Harland Miller Death Whats in it for Me Screenprint in colours

Death What’s In It For Me? Harland Miller

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Harland Miller first became critically acclaimed as a writer with the publication of his first novel Slow Down Arthur, Stick to Thirty (2000). Writing and literature has been an integral part of Miller’s practice. He continued to publish shorter novels as well as incorporating language directly into his artworks. In 2001, Miller began producing his Penguin classics works, inspired by the format of the dust jackets of Penguin books. In these iconic works, he appropriates the familiar format and motif of the Penguin title page, exploring the relationship between the abstract, bold background colour and the embedded text, coming up with his own ironic, humorous titles with the likes of Fuck Art Let’s Dance and Death What’s In It For Me?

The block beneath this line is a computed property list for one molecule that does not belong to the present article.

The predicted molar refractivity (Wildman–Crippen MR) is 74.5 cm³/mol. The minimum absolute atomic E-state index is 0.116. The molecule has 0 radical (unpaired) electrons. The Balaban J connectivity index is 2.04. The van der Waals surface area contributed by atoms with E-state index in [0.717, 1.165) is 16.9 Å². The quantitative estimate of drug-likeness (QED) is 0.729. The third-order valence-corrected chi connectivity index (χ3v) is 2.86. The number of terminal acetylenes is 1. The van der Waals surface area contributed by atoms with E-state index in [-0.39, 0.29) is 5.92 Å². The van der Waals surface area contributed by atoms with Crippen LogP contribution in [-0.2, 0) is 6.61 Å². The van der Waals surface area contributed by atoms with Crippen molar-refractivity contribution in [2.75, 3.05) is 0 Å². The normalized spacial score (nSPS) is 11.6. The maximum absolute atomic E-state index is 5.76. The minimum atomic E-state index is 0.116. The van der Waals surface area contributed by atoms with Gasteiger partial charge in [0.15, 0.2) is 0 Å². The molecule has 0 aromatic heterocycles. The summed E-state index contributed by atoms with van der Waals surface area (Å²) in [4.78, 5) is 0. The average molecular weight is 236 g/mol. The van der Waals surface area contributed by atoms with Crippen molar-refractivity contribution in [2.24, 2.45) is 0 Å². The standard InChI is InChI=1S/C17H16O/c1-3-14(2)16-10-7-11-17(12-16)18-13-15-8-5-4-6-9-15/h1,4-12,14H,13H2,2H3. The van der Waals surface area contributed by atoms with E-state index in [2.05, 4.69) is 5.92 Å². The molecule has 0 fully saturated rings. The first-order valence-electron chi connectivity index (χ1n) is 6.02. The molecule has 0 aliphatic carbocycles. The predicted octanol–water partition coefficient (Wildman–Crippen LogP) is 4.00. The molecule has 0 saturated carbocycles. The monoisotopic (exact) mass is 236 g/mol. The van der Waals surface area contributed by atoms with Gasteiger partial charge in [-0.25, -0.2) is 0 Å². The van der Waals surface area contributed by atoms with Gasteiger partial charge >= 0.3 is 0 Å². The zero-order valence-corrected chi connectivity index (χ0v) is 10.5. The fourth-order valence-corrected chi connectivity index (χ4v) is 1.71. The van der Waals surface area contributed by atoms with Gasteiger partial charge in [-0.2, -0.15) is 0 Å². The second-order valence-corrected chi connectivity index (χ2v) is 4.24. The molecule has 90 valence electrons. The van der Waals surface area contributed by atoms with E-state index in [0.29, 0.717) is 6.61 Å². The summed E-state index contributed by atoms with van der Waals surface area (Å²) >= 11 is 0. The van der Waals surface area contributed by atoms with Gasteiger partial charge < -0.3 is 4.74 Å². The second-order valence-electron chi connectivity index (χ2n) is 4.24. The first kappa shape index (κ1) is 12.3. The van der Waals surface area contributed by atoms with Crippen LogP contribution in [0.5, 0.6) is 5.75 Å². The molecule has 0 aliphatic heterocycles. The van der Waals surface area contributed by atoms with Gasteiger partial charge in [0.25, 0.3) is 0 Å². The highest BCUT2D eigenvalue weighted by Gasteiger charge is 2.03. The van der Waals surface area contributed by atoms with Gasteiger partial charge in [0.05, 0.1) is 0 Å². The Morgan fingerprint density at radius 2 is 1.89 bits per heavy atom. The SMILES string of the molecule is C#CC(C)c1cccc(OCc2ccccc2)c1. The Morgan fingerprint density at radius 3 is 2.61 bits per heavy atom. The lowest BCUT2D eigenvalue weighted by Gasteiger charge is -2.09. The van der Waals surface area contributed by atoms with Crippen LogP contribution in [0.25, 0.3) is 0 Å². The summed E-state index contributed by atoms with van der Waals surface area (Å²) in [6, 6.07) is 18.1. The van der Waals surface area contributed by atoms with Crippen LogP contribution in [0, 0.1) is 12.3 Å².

Miller’s artworks based on dust jackets of Penguin books played a crucial role in kick starting his artistic career. His first inspiration for the series came from when he stumbled upon a box of Penguin books outside a second-hand English bookstore in Paris in 1992. Their dusty, old and damp smell apparently reminded him of Northern England and his hometown of Yorkshire. This is when he experienced a “Eureka!” moment:

“I realised that the design of those classics would throw all the focus on the title of the book, which is exactly what I wanted to do.(…) People are so used to the format already with the text in the middle that you could really say whatever you wanted.”

Death What’s In It For Me? was created in 2011. It takes the familiar format of a Penguin book cover, the title is bold against the coloured, photo realistic background. The cover is worn and rugged, evoking feelings of nostalgia whilst the Penguin logo is instantly recognisable. Miller elaborated on why he thought Penguin went with this logo in the first place, as well as his own choice for it in an interview with The Guardian:

“…And penguins seem to share this “all in it together” trait, with their thousand-strong hug, and they appear to have, or we ascribe to them, characteristics we like to think of as human. “

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